The world of technology has changed a lot since the fierce crash and burn of Mountain View’s infamous first attempt at bringing wearable AR technology to the masses.
The first public retail version of Google Glass was a rather chunky-looking pair of high-tech glasses. It arrived on the scene back in 2013, following a surge in industry interest in button-free commands like Siri.
All the early 2010’s industry chatter surrounding multitasking and smart devices had given the search engine giant false confidence that Google Glass was going to be an instant success. It was wrong.
At first it looked like the high-tech gizmo had a lot to offer customers. People who bought the device could control it with a nifty voice-and-motion system. The wearable AR system also allowed individuals to take calls without using a smartphone and transmitted social media feeds in their field of view.
Despite all these features, consumers didn’t buy into Google Glass at all.
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You probably couldn’t blame Google for judging the situation so wrong either. At the time, the hype for the sci-fi-like product was rife. Numerous celebrities were photographed wearing a pair. Google Glass was even hailed by Time Magazine as the “Best Invention of the Year”.
But upon launch to the public market reviews came pouring in scathing the “ugly designed” AR glasses as “very buggy” and a “gimmick”.
It also didn’t help that the asking price was launched at a whopping $1,500, something even Google employees publicly criticised.
Talking to the New York Times, a former Alphabet employee said: “I think it was the wrong way to put out a product. We were having people pay $1,500 to tell us how to fix this thing.
“I think a lot of people saw the end of Glass coming. People just weren’t ready to wear this thing on their faces. It didn’t normalise the way they anticipated.”
Privacy concerns also plagued the launch. Users questioned the potentially harmful practices that could be carried out if the devices fell into the hands of the wrong person. It was, for example, difficult to tell when the device was recording you – potentially allowing someone to easily record a stranger undetected.
Those planning to use Google Glass in the wrong way were even labelled as “Glassholes”, a term Google itself eventually began to use in its press releases.
Eventually, the project imploded and Google Glass went to the graveyard of binned projects like Google+ and Google Spaces.
Did Google Glass crash so other glasses could soar?
Fast forward almost a decade and the AR glasses market is in a very different place. Meta, previously known as Facebook, has led the way. It partnered with Ray-Ban last year to release its Stories glasses.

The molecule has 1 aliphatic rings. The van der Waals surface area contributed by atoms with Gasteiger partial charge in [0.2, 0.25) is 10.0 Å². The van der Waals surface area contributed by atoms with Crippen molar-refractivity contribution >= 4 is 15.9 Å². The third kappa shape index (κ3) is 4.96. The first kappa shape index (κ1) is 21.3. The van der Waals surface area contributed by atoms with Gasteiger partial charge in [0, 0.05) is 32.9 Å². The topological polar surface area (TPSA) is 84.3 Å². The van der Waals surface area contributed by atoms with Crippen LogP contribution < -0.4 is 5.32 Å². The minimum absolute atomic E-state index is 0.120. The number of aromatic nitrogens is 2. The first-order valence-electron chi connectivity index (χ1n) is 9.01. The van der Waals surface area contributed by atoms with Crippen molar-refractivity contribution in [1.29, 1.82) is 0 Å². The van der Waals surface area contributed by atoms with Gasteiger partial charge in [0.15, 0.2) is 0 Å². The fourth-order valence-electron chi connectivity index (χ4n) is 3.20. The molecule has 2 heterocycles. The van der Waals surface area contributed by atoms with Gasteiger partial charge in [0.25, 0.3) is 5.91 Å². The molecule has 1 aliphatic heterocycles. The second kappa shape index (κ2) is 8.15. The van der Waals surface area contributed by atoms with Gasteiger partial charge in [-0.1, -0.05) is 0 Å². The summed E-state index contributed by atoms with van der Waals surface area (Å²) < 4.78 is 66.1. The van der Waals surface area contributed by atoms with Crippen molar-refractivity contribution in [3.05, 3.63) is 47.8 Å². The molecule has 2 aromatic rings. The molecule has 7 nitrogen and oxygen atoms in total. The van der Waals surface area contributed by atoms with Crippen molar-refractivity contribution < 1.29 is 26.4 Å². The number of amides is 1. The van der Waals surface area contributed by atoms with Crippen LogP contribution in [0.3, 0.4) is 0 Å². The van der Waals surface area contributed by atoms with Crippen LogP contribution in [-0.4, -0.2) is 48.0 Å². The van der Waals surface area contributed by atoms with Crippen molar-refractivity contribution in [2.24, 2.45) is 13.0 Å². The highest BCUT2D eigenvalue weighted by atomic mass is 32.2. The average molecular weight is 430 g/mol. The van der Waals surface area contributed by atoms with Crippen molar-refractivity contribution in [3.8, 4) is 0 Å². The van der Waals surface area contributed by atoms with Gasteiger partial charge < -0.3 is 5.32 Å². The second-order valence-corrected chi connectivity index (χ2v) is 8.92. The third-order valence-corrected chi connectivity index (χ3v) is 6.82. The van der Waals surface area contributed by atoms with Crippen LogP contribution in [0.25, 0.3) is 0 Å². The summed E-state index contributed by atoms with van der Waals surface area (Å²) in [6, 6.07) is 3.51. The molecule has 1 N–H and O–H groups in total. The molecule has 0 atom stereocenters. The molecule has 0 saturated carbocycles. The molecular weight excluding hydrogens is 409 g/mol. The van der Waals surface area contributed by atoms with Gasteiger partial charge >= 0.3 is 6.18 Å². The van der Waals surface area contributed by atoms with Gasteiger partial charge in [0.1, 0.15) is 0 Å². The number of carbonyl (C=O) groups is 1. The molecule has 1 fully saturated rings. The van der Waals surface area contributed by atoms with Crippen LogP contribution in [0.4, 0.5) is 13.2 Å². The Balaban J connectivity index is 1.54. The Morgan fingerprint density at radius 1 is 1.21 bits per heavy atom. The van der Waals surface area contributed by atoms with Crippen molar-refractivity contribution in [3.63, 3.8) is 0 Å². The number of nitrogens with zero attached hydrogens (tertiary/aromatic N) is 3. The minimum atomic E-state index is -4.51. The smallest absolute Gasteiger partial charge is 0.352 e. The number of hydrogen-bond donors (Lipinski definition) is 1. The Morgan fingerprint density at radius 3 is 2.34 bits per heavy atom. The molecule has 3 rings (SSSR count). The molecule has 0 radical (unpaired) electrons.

Meta’s specs gave online-orientated people the freedom to roam and upload their social feeds with hands-free voice controls.
Social media titan Snapchat began selling its Spectacles glasses in 2016. The high-tech sunglasses allowed keen snappers to share content from a first-person view.
Even Apple recently announced plans to launch its own attempt at AR glasses in 2022.
But Rupantar Guha, a principal analyst at GlobalData, believes AR glasses have so far failed to take hold of the masses.
“Various other smart glasses have launched since Google Glass, with much of their marketing focusing on design,” Guha told Verdict.
“But, again, they have failed to crack the mainstream, with consumers put off by high prices, limited use cases and privacy concerns.”
With the recent surge of interest in all things metaverse, the VR and AR market is booming like never before. In fact, the VR and AR hardware and software market is set to grow to $160.14bn by 2028, up from $14.55bn 2021, according to a study by Frost & Sullivan.
Google’s slow and safety-conscious AR comeback
Alphabet has obviously been watching the industry closely since Google Glass failed to live up to expectations. It now believes the time is ripe to get back on the AR train.
Albeit this time, it appears Mountain View wants to walk before it can run and put privacy as their central focus.
“It’s early, and we want to get this right, so we’re taking it slow, with a strong focus on ensuring the privacy of the testers and those around them,” Google’s group project manager Justin Payne stressed in a recent blog post.
The company announced its brand-new prototype AR glasses in May 2022. Google Glass 2.0 comes with Google Translate built-in, promising to translate languages in real-time.
“Subtitles for the world,” Google product manager Max Spear called it.
Google will be launching public space testing for the new prototype next month. The firm has made it clear there will be strict instructions on where the testing can be carried out.
Guha argued: “Google’s second attempt in the consumer market looks more promising than its last one, thanks to the demonstration of AR-based real-time speech translation as a key use case.
“However, it must offer more compelling use cases to appeal to users with interests beyond speech recognition.”
It’s clear that Google wants to get things right this time around – giving the world ample notice of their testing process and explaining what exactly will be involved.
Hopefully avoiding the company from ever having to use the word “Glasshole” again.
GlobalData is the parent company of Verdict and its sister publications.